In China’s latest quest to build an all-seeing surveillance state, schools have become part of the state’s monitoring apparatus.
Students at more than 10 schools in Guizhou Province, one of China’s poorest provinces, and the neighboring Guangxi region are now required to wear “intelligent uniforms,” which are embedded with electronic chips that track their movements.
The uniforms allow school officials, teachers, and parents to keep track of the exact times that students leave or enter the school, Lin Zongwu, principal of the No. 11 School of Renhuai in Guizhou Province, told the state-run newspaper Global Times on Dec. 20.
If students skip school without permission, an alarm will be triggered.
If students try to game the system by swapping uniforms, an alarm also will sound, as facial-recognition equipment stationed at the school entrance can match a student’s face with the chip embedded in the uniform.
The two chips embedded in the “intelligent uniforms” are made by the Guizhou Guanyu Technology Co. They can withstand temperatures of up to 150 degrees Celsius (302 degrees Fahrenheit) and 500 wash cycles, according to Yuan Bichang, project manager at the firm.
Lin said that student attendance has increased since the school introduced these uniforms.
The uniforms come with additional functions, according to the company’s official website. The chips can track the exact location of every student and can activate an alarm when the sensor detects that a student has fallen asleep in class.
Coupled with facial and thumb-print recognition technologies, the uniforms also can be scanned to make cash-free purchases at school. Parents can monitor purchases by their children and even set purchasing limits through a mobile app developed by the company.
The company prides itself as being part of the Chinese regime’s tech ambitions. On its official website, Guizhou Guanyu explains that the firm was established “to respond to the country’s and the Communist Party’s call” for implementing “smart school campuses”—using the Chinese term for smart devices.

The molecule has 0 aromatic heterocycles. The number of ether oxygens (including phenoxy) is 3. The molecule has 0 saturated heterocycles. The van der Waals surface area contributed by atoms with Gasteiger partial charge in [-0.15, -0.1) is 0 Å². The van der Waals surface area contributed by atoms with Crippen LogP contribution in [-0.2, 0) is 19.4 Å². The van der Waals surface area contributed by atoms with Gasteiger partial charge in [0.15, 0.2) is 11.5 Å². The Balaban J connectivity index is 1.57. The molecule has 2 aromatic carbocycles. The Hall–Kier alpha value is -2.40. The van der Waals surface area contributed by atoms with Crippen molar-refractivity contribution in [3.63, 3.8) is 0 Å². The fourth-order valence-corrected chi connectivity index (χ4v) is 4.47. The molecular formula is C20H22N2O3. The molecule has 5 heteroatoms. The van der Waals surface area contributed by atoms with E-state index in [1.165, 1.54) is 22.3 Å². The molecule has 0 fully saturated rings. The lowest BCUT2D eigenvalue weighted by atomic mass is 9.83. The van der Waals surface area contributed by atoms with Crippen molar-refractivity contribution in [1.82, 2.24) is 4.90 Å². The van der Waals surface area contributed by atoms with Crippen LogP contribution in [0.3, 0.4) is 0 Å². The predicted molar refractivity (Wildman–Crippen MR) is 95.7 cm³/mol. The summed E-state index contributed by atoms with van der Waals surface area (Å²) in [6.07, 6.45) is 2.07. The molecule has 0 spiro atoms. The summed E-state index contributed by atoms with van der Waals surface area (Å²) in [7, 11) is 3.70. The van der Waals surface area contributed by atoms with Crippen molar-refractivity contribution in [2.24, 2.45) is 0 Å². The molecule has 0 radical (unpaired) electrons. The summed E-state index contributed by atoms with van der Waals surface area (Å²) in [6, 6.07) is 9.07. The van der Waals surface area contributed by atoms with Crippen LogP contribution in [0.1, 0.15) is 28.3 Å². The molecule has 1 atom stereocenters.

Through the company’s uniforms, schools can achieve “digitized management” of their students, its website claims.
The concept of “smart campus” and “digitalization” originated in March 2016, when Beijing unveiled its latest economic policy, the “13th Five Year Plan” (2016–2020). Included in this five-year plan was “Made in China 2025”—a blueprint for China to become a tech-manufacturing powerhouse, rivaling Western competitors by the year 2025.
In June 2016, China’s Ministry of Education, taking the initiative to follow Beijing’s plan, announced its own “13th Five Year Plan,” which called for “digitalization of education.” One example was to transform schools into “wireless campuses.”
In February, the concept of “digitization of education” was emphasized again in a directive issued by the Ministry of Education, this time calling on regional governments to take part in helping to develop “smart campuses.”
On Sina Weibo, China’s equivalent to Twitter, many Chinese netizens expressed concern about privacy violations of students who are required to wear such uniforms.
A netizen from Wuhan, the capital of Hubei Province, wrote, “Is this going to school or going to prison?”
Another netizen from Hangzhou, the capital of Zhejiang Province, said, “Is this a violation of human rights?”
Another worried that this news foretold an increasingly Orwellian society in China. “When will everyone have to get one of these [uniforms]?” said a netizen from Shanghai, with the moniker “picidaer.”
This isn’t the first time a Chinese school has employed technology to monitor students. In May, a high school in Hangzhou City employed cameras with facial-recognition technology to track students’ attentiveness in class. According to Chinese media, these cameras can scan students’ faces every 30 seconds to analyze their facial expressions and detect their mood. This analysis will then provide a certain score to determine if a student is paying attention in class.
Also in Hangzhou, a local high school last year pioneered the use of facial-recognition technology for buying lunch at the school cafeteria.